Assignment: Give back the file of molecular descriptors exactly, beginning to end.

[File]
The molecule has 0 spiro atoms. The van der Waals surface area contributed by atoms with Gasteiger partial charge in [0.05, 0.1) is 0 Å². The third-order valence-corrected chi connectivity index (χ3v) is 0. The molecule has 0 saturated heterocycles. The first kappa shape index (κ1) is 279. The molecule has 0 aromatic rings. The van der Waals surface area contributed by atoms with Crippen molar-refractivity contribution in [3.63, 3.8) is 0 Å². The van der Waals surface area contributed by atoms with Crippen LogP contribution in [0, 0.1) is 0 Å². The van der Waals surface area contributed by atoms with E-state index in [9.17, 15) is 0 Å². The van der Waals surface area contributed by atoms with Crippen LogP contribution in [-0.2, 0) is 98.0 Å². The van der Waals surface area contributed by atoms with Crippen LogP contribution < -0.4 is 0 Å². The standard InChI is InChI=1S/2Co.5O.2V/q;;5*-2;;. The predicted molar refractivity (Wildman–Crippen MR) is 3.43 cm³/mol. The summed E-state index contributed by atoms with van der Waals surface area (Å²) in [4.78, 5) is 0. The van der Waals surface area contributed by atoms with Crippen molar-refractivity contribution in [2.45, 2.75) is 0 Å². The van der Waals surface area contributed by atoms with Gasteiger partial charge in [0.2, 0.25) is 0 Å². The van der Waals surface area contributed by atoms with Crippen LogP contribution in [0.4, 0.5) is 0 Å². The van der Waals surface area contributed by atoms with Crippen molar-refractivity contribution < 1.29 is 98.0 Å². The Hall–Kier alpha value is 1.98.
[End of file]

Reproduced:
The molecule has 0 spiro atoms. The van der Waals surface area contributed by atoms with Gasteiger partial charge in [0.05, 0.1) is 0 Å². The third-order valence-corrected chi connectivity index (χ3v) is 0. The molecule has 0 saturated heterocycles. The first kappa shape index (κ1) is 279. The molecule has 0 aromatic rings. The van der Waals surface area contributed by atoms with Crippen molar-refractivity contribution in [3.63, 3.8) is 0 Å². The van der Waals surface area contributed by atoms with Crippen LogP contribution in [0, 0.1) is 0 Å². The van der Waals surface area contributed by atoms with E-state index in [9.17, 15) is 0 Å². The van der Waals surface area contributed by atoms with Crippen LogP contribution in [-0.2, 0) is 98.0 Å². The van der Waals surface area contributed by atoms with Crippen LogP contribution < -0.4 is 0 Å². The standard InChI is InChI=1S/2Co.5O.2V/q;;5*-2;;. The predicted molar refractivity (Wildman–Crippen MR) is 3.43 cm³/mol. The summed E-state index contributed by atoms with van der Waals surface area (Å²) in [4.78, 5) is 0. The van der Waals surface area contributed by atoms with Crippen molar-refractivity contribution in [2.45, 2.75) is 0 Å². The van der Waals surface area contributed by atoms with Gasteiger partial charge in [0.2, 0.25) is 0 Å². The van der Waals surface area contributed by atoms with Crippen LogP contribution in [0.4, 0.5) is 0 Å². The van der Waals surface area contributed by atoms with Crippen molar-refractivity contribution < 1.29 is 98.0 Å². The Hall–Kier alpha value is 1.98.